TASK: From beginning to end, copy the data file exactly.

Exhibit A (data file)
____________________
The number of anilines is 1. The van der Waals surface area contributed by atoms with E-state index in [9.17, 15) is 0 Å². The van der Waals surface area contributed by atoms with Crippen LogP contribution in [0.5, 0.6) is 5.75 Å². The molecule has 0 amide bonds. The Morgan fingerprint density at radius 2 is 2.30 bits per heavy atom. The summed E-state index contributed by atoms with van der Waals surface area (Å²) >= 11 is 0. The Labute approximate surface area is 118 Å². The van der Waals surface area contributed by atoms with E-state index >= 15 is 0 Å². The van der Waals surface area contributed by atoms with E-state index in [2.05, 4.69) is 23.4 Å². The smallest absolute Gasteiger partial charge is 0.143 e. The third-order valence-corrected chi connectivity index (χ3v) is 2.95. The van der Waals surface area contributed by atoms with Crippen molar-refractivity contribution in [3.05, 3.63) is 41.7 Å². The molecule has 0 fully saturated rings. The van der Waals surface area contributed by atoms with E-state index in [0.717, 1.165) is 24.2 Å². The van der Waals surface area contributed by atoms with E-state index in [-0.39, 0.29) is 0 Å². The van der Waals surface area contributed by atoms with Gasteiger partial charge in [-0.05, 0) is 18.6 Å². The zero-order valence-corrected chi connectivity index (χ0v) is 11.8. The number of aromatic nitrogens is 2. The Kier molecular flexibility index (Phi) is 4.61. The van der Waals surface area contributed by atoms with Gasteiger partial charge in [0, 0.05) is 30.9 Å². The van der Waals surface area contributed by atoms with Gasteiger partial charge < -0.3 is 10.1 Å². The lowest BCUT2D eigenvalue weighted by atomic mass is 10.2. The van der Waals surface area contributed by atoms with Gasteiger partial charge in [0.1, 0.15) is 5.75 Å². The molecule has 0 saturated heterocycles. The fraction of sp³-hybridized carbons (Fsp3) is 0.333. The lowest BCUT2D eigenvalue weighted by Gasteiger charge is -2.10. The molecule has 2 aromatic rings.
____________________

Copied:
The number of anilines is 1. The van der Waals surface area contributed by atoms with E-state index in [9.17, 15) is 0 Å². The van der Waals surface area contributed by atoms with Crippen LogP contribution in [0.5, 0.6) is 5.75 Å². The molecule has 0 amide bonds. The Morgan fingerprint density at radius 2 is 2.30 bits per heavy atom. The summed E-state index contributed by atoms with van der Waals surface area (Å²) >= 11 is 0. The Labute approximate surface area is 118 Å². The van der Waals surface area contributed by atoms with E-state index >= 15 is 0 Å². The van der Waals surface area contributed by atoms with E-state index in [2.05, 4.69) is 23.4 Å². The smallest absolute Gasteiger partial charge is 0.143 e. The third-order valence-corrected chi connectivity index (χ3v) is 2.95. The van der Waals surface area contributed by atoms with Crippen molar-refractivity contribution in [3.05, 3.63) is 41.7 Å². The molecule has 0 fully saturated rings. The van der Waals surface area contributed by atoms with E-state index in [0.717, 1.165) is 24.2 Å². The van der Waals surface area contributed by atoms with E-state index in [-0.39, 0.29) is 0 Å². The van der Waals surface area contributed by atoms with Gasteiger partial charge in [-0.05, 0) is 18.6 Å². The zero-order valence-corrected chi connectivity index (χ0v) is 11.8. The number of aromatic nitrogens is 2. The Kier molecular flexibility index (Phi) is 4.61. The van der Waals surface area contributed by atoms with Gasteiger partial charge in [0, 0.05) is 30.9 Å². The van der Waals surface area contributed by atoms with Gasteiger partial charge < -0.3 is 10.1 Å². The lowest BCUT2D eigenvalue weighted by atomic mass is 10.2. The van der Waals surface area contributed by atoms with Gasteiger partial charge in [0.1, 0.15) is 5.75 Å². The molecule has 0 saturated heterocycles. The fraction of sp³-hybridized carbons (Fsp3) is 0.333. The lowest BCUT2D eigenvalue weighted by Gasteiger charge is -2.10. The molecule has 2 aromatic rings.